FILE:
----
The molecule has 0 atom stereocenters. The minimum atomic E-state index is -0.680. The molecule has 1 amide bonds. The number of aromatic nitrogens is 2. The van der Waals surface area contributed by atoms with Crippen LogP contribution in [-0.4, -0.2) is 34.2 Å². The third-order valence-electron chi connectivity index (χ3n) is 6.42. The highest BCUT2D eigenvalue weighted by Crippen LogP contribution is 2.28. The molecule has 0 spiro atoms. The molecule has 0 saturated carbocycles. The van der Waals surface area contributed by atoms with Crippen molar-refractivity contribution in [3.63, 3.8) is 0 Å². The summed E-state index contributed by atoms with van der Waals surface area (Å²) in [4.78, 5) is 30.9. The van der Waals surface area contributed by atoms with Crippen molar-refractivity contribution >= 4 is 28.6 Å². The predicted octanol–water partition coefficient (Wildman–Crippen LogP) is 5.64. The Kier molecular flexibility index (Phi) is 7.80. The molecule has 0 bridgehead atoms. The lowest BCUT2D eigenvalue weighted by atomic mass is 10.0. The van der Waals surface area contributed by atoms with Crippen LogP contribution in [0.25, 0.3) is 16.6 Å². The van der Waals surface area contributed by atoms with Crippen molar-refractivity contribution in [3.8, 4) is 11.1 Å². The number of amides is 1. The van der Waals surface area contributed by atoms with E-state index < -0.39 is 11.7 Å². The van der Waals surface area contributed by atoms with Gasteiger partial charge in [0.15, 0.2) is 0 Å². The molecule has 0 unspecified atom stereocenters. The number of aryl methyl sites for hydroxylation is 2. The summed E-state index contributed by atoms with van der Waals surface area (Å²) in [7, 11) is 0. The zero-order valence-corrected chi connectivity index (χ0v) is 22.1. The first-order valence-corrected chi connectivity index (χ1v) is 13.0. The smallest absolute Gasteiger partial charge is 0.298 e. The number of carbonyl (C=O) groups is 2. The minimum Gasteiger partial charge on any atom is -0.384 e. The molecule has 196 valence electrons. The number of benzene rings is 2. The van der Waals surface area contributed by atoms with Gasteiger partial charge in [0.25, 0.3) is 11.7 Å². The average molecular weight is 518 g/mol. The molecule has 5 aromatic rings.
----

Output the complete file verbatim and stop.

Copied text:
The molecule has 0 atom stereocenters. The minimum atomic E-state index is -0.680. The molecule has 1 amide bonds. The number of aromatic nitrogens is 2. The van der Waals surface area contributed by atoms with Crippen LogP contribution in [-0.4, -0.2) is 34.2 Å². The third-order valence-electron chi connectivity index (χ3n) is 6.42. The highest BCUT2D eigenvalue weighted by Crippen LogP contribution is 2.28. The molecule has 0 spiro atoms. The molecule has 0 saturated carbocycles. The van der Waals surface area contributed by atoms with Crippen molar-refractivity contribution in [3.63, 3.8) is 0 Å². The summed E-state index contributed by atoms with van der Waals surface area (Å²) in [4.78, 5) is 30.9. The van der Waals surface area contributed by atoms with Crippen molar-refractivity contribution >= 4 is 28.6 Å². The predicted octanol–water partition coefficient (Wildman–Crippen LogP) is 5.64. The Kier molecular flexibility index (Phi) is 7.80. The molecule has 0 bridgehead atoms. The lowest BCUT2D eigenvalue weighted by atomic mass is 10.0. The van der Waals surface area contributed by atoms with Crippen LogP contribution in [0.25, 0.3) is 16.6 Å². The van der Waals surface area contributed by atoms with Crippen molar-refractivity contribution in [3.8, 4) is 11.1 Å². The number of amides is 1. The van der Waals surface area contributed by atoms with E-state index < -0.39 is 11.7 Å². The van der Waals surface area contributed by atoms with Gasteiger partial charge in [0.15, 0.2) is 0 Å². The molecule has 0 unspecified atom stereocenters. The number of aryl methyl sites for hydroxylation is 2. The summed E-state index contributed by atoms with van der Waals surface area (Å²) in [7, 11) is 0. The zero-order valence-corrected chi connectivity index (χ0v) is 22.1. The first-order valence-corrected chi connectivity index (χ1v) is 13.0. The smallest absolute Gasteiger partial charge is 0.298 e. The number of carbonyl (C=O) groups is 2. The minimum Gasteiger partial charge on any atom is -0.384 e. The molecule has 196 valence electrons. The number of benzene rings is 2. The van der Waals surface area contributed by atoms with Gasteiger partial charge in [0.25, 0.3) is 11.7 Å². The average molecular weight is 518 g/mol. The molecule has 5 aromatic rings.